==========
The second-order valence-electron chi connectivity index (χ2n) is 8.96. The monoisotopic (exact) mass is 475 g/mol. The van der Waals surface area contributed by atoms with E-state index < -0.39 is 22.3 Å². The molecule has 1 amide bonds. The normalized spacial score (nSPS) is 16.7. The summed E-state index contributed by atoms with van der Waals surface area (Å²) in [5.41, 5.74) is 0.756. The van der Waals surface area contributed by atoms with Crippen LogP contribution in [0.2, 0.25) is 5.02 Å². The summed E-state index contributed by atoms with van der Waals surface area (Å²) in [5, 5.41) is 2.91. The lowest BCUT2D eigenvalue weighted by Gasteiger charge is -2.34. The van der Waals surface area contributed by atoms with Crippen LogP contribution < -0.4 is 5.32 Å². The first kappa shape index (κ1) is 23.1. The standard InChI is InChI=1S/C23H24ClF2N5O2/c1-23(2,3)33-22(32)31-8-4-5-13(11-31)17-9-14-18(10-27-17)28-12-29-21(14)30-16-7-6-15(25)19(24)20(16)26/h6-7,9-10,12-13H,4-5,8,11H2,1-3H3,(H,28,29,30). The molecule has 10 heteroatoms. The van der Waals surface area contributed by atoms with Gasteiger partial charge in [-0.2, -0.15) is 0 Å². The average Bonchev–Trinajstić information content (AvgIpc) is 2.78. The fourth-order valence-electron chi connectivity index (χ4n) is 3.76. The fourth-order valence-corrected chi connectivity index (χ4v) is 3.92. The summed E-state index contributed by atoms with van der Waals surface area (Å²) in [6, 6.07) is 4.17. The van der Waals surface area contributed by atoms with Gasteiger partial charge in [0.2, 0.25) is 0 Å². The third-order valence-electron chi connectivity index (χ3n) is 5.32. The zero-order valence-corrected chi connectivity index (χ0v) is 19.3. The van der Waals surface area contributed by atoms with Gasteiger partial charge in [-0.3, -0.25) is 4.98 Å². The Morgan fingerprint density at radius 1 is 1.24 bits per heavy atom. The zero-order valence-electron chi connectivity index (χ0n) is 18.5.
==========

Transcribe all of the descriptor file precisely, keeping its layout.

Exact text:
The second-order valence-electron chi connectivity index (χ2n) is 8.96. The monoisotopic (exact) mass is 475 g/mol. The van der Waals surface area contributed by atoms with E-state index < -0.39 is 22.3 Å². The molecule has 1 amide bonds. The normalized spacial score (nSPS) is 16.7. The summed E-state index contributed by atoms with van der Waals surface area (Å²) in [5.41, 5.74) is 0.756. The van der Waals surface area contributed by atoms with Crippen LogP contribution in [0.2, 0.25) is 5.02 Å². The summed E-state index contributed by atoms with van der Waals surface area (Å²) in [5, 5.41) is 2.91. The lowest BCUT2D eigenvalue weighted by Gasteiger charge is -2.34. The van der Waals surface area contributed by atoms with Crippen LogP contribution < -0.4 is 5.32 Å². The first kappa shape index (κ1) is 23.1. The standard InChI is InChI=1S/C23H24ClF2N5O2/c1-23(2,3)33-22(32)31-8-4-5-13(11-31)17-9-14-18(10-27-17)28-12-29-21(14)30-16-7-6-15(25)19(24)20(16)26/h6-7,9-10,12-13H,4-5,8,11H2,1-3H3,(H,28,29,30). The molecule has 10 heteroatoms. The van der Waals surface area contributed by atoms with Gasteiger partial charge in [-0.2, -0.15) is 0 Å². The average Bonchev–Trinajstić information content (AvgIpc) is 2.78. The fourth-order valence-electron chi connectivity index (χ4n) is 3.76. The fourth-order valence-corrected chi connectivity index (χ4v) is 3.92. The summed E-state index contributed by atoms with van der Waals surface area (Å²) in [6, 6.07) is 4.17. The van der Waals surface area contributed by atoms with Gasteiger partial charge in [0.2, 0.25) is 0 Å². The third-order valence-electron chi connectivity index (χ3n) is 5.32. The zero-order valence-corrected chi connectivity index (χ0v) is 19.3. The van der Waals surface area contributed by atoms with Gasteiger partial charge in [-0.3, -0.25) is 4.98 Å². The Morgan fingerprint density at radius 1 is 1.24 bits per heavy atom. The zero-order valence-electron chi connectivity index (χ0n) is 18.5.